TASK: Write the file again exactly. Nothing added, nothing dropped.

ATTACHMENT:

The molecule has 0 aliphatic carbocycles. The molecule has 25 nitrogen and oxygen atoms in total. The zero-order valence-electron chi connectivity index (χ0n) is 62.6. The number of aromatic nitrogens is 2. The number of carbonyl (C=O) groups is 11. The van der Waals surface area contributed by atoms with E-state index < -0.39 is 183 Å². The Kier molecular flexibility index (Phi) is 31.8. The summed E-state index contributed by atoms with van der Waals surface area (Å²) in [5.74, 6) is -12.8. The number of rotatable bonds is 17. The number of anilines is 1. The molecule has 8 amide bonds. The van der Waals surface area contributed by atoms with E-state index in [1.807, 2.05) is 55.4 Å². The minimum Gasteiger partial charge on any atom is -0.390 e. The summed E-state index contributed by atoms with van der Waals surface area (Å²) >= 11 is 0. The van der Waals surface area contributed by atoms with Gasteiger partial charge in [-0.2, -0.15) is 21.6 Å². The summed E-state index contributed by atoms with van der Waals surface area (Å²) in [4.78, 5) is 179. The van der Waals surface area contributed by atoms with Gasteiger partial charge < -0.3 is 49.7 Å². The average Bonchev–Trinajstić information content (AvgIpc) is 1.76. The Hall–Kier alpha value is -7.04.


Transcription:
The molecule has 0 aliphatic carbocycles. The molecule has 25 nitrogen and oxygen atoms in total. The zero-order valence-electron chi connectivity index (χ0n) is 62.6. The number of aromatic nitrogens is 2. The number of carbonyl (C=O) groups is 11. The van der Waals surface area contributed by atoms with E-state index < -0.39 is 183 Å². The Kier molecular flexibility index (Phi) is 31.8. The summed E-state index contributed by atoms with van der Waals surface area (Å²) in [5.74, 6) is -12.8. The number of rotatable bonds is 17. The number of anilines is 1. The molecule has 8 amide bonds. The van der Waals surface area contributed by atoms with E-state index in [1.807, 2.05) is 55.4 Å². The minimum Gasteiger partial charge on any atom is -0.390 e. The summed E-state index contributed by atoms with van der Waals surface area (Å²) >= 11 is 0. The van der Waals surface area contributed by atoms with Gasteiger partial charge in [-0.2, -0.15) is 21.6 Å². The summed E-state index contributed by atoms with van der Waals surface area (Å²) in [4.78, 5) is 179. The van der Waals surface area contributed by atoms with Gasteiger partial charge < -0.3 is 49.7 Å². The average Bonchev–Trinajstić information content (AvgIpc) is 1.76. The Hall–Kier alpha value is -7.04.